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Airlines Feel Pressure As Pollution Fight Takes Off

December 12, 2006 By: Dan Butcher Travel Agent

The rapid proliferation of flights worldwide is spurring
governments, environmentalists and aviation officials to confront the airline
industry's increasing contribution to pollution—whether from jet emissions or
the mountains of trash generated by travelers. The long-term consequences for
airlines could include obstacles to airport expansion, caps on emissions and
extra taxes on passenger and cargo flights. The European Union is working on a
plan to charge airlines for carbon-dioxide emissions starting about 2011. In
the U.S.,
a national organization of local environmental offices sued the Environmental
Protection Agency in October over what it claims are lax aviation-pollution
standards. The U.S.
airline industry—airports and air carriers—discards enough aluminum cans each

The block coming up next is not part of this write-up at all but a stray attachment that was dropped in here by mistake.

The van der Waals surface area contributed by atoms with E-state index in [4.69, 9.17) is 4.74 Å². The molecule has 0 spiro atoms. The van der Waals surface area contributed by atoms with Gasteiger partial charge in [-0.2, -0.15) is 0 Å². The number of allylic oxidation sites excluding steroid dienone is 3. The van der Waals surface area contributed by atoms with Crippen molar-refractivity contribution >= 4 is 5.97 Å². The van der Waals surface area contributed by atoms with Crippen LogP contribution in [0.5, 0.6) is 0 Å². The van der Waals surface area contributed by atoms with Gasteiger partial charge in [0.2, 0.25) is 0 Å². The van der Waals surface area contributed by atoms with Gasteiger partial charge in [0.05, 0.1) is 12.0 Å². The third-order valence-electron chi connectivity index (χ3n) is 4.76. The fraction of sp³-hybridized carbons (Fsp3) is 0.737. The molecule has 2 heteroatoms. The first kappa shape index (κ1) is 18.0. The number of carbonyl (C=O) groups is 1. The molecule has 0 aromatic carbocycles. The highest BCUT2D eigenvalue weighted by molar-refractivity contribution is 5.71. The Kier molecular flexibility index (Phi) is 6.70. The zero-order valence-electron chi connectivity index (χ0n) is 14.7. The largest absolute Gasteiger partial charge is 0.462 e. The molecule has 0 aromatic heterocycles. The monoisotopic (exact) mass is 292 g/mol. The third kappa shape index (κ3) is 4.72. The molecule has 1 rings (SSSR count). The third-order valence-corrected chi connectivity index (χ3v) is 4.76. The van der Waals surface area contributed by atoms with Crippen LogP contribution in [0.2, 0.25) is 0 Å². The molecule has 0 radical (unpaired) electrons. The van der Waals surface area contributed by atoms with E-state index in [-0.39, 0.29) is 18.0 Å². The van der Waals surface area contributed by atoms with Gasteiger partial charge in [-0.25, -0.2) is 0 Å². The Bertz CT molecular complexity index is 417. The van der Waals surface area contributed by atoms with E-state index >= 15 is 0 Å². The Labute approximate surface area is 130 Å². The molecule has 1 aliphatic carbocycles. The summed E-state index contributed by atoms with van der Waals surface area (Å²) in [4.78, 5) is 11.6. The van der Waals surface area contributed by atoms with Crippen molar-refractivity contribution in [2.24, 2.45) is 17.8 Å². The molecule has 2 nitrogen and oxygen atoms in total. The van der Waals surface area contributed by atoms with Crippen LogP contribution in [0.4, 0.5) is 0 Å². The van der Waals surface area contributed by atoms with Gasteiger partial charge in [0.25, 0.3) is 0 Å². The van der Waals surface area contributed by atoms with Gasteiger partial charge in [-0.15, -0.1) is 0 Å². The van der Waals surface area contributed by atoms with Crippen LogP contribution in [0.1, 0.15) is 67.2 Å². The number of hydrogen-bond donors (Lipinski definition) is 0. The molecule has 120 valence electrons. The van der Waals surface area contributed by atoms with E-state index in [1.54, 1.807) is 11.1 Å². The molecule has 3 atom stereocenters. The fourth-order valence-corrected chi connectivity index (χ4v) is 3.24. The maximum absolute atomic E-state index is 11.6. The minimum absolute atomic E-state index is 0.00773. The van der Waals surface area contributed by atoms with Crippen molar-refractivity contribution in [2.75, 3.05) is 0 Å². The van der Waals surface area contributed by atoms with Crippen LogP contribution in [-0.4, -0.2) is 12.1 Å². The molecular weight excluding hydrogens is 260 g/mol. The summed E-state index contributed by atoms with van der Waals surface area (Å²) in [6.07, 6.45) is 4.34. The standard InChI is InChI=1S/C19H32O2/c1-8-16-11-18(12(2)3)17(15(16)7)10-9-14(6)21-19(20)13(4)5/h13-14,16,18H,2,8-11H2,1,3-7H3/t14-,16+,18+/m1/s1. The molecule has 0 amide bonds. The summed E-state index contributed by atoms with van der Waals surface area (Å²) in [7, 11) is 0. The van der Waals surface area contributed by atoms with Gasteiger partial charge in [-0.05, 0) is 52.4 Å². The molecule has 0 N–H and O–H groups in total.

year—4,250 tons in 2004—to build 58 Boeing 747 jumbo jets, according to the
NRDC, an environmental nonprofit organization. The industry also discarded
9,000 tons of plastic and enough newspapers and magazines to fill a football
field to a depth of 230 feet. For decades, debates over airline pollution were
taken up chiefly by people who lived near airports and focused on aircraft
noise, local air quality and property values. As climate concerns rise, along
with recognition of landfill and other pollution issues, few industries are
being let off the hook.

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